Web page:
One of the things that Jason tries to explain, particularly to non-veterans, is that people who aren’t veterans have the same exact exposure potential to PTSD as people who are veterans. And that just because the bullet didn’t whiz past your head, you know, Jason’s point, and he’s made this to me several times, is that you can be walking down the street and experience something, see something, see a child get hurt, your brain doesn’t know the difference. But he’s your brains never been to Afghanistan. And so your brain can have the same kind of reaction. And the point he really tries to make is twofold. One is, let yourself, experience it, admit what you’re experiencing, and don’t evaluate it, don’t rate it, your pain is your pain. And then the second thing he talks about is that PTSD is, amazingly highly treatable, as are a lot of mental health issues. And I think, Shelby, you’re making the point, I think that, like, when you go through a mental health crisis, not only do you not think you rate highly, but oftentimes you feel like there is no end, because you’re in this pit. And you don’t realize that there’s evidence based standards, they can actually help you just the same way. If you break your leg, bruise your knee, you get diabetes. So we talked about that a little bit as you think about the resources available. Because once you make that call, a lot of other things have to happen presuming that you’re gauging, right?
Shelby Rowe 14:15
Right. And I think, you know, of listening to that, and especially hearing you talk about that, you know, I’ve lived with PTSD since I was 19, you know, and went through my own crisis. And remember, at the time in 2010, I was running through a crisis center in another state, and sitting and looking at my phone and I knew how well trained the staff was I recruited and trained them and they were wonderful. But I think on that of my fear that internal, I’m a burden to others. They’re gonna recognize my voice. And I remember looking at my phone going, Wow, I wish I could call a hotline and didn’t reach out but yes, that place of despair you know when you’re in hopelessness center to spare, and then our brain and Linda, you know, our resident psychologists on the panel may be able to more articulate this, but your brain doesn’t know the difference between physical pain and psychological pain. So whatever liberties you would give yourself in an excruciating physical pain moment, give yourself that same grace. And a hotline is a great place to call it is probably the most supportive, empathetic, you’re going to have a moment to really sit and process what is going on. And again, for most callers, that is all that they need. And then for that smaller percentage, that need additional care within the next 24 hours, that is the best way to get that care, it is the best warm handoff, if there is additional services, accessing those services through 988 is going to be the best, because sometimes just getting help itself is traumatic. And so having that having someone else that’s already kind of smoothing it and doing that warm handoff, so you don’t have to tell your story to three people that same day you share it once on that call, and they’ll help you with the next steps.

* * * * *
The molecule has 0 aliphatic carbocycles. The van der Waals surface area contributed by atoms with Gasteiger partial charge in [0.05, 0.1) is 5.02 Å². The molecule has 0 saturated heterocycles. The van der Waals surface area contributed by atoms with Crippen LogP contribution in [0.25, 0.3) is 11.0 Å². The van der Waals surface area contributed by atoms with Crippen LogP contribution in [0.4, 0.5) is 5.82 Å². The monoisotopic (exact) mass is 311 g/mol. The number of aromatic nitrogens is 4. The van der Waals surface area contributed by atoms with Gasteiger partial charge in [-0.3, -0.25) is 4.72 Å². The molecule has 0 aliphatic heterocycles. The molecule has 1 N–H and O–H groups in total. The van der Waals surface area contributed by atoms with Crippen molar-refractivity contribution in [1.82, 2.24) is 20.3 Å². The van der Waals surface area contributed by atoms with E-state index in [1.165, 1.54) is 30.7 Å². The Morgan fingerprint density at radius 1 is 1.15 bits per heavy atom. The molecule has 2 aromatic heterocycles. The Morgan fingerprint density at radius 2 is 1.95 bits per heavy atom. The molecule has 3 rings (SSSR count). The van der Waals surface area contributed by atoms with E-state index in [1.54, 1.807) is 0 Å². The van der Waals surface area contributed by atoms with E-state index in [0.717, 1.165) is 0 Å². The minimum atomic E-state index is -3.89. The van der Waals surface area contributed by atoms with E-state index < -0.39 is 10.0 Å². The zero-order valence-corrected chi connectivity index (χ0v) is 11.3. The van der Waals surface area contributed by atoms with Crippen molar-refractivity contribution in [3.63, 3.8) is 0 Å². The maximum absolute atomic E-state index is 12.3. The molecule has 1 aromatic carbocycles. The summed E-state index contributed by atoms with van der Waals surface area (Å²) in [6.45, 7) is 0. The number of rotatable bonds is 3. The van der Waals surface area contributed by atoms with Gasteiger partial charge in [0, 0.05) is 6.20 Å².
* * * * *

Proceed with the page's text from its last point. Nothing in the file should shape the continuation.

Andy Slavitt 16:21
When we come back, we’re going to talk about what leads to crisis and how this first step can be transformational. So Shelby made me very curious about this kind of notion about how the brain works. Because I think to some extent, when we’re experiencing mental health issues, we either think that this is coming from something we’ve done wrong, or it’s something we should be able to control. And we don’t really think about it, the way Shelby talked about it that much like our body sometimes fails us and needs repair. The same is true with our mind, give us an understanding that like how a layperson should think about how a crisis occurs to somebody?